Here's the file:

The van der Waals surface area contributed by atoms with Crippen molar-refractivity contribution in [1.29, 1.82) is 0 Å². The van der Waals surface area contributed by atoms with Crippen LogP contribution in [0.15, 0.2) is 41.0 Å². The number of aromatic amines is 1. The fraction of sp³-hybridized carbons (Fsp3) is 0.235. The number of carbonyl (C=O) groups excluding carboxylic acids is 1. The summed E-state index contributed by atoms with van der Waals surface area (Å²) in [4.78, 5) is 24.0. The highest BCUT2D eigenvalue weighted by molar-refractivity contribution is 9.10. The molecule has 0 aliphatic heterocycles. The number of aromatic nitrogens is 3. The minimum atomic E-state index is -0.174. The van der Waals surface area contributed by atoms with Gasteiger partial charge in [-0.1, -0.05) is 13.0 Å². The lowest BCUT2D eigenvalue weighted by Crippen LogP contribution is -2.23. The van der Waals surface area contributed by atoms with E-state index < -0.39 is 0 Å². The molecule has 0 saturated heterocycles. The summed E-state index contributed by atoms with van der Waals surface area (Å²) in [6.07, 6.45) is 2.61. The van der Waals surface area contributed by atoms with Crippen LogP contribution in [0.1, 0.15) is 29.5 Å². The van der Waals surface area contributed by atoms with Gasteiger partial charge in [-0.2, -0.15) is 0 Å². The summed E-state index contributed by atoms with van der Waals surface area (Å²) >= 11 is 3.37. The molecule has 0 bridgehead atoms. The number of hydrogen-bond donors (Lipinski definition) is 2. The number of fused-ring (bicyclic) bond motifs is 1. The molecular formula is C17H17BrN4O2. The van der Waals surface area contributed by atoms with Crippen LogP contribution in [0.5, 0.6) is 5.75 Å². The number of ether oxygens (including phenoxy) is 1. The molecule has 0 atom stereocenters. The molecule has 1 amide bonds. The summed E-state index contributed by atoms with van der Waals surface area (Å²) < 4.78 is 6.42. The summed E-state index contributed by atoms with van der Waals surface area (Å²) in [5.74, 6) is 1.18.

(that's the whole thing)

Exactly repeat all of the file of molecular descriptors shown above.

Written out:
The van der Waals surface area contributed by atoms with Crippen molar-refractivity contribution in [1.29, 1.82) is 0 Å². The van der Waals surface area contributed by atoms with Crippen LogP contribution in [0.15, 0.2) is 41.0 Å². The number of aromatic amines is 1. The fraction of sp³-hybridized carbons (Fsp3) is 0.235. The number of carbonyl (C=O) groups excluding carboxylic acids is 1. The summed E-state index contributed by atoms with van der Waals surface area (Å²) in [4.78, 5) is 24.0. The highest BCUT2D eigenvalue weighted by molar-refractivity contribution is 9.10. The molecule has 0 aliphatic heterocycles. The number of aromatic nitrogens is 3. The minimum atomic E-state index is -0.174. The van der Waals surface area contributed by atoms with Gasteiger partial charge in [-0.1, -0.05) is 13.0 Å². The lowest BCUT2D eigenvalue weighted by Crippen LogP contribution is -2.23. The van der Waals surface area contributed by atoms with E-state index < -0.39 is 0 Å². The molecule has 0 saturated heterocycles. The summed E-state index contributed by atoms with van der Waals surface area (Å²) in [6.07, 6.45) is 2.61. The van der Waals surface area contributed by atoms with Crippen LogP contribution in [0.1, 0.15) is 29.5 Å². The van der Waals surface area contributed by atoms with Gasteiger partial charge in [-0.2, -0.15) is 0 Å². The summed E-state index contributed by atoms with van der Waals surface area (Å²) >= 11 is 3.37. The molecule has 0 bridgehead atoms. The number of hydrogen-bond donors (Lipinski definition) is 2. The number of fused-ring (bicyclic) bond motifs is 1. The molecular formula is C17H17BrN4O2. The van der Waals surface area contributed by atoms with Crippen LogP contribution in [0.5, 0.6) is 5.75 Å². The number of ether oxygens (including phenoxy) is 1. The molecule has 0 atom stereocenters. The molecule has 1 amide bonds. The summed E-state index contributed by atoms with van der Waals surface area (Å²) < 4.78 is 6.42. The summed E-state index contributed by atoms with van der Waals surface area (Å²) in [5.74, 6) is 1.18.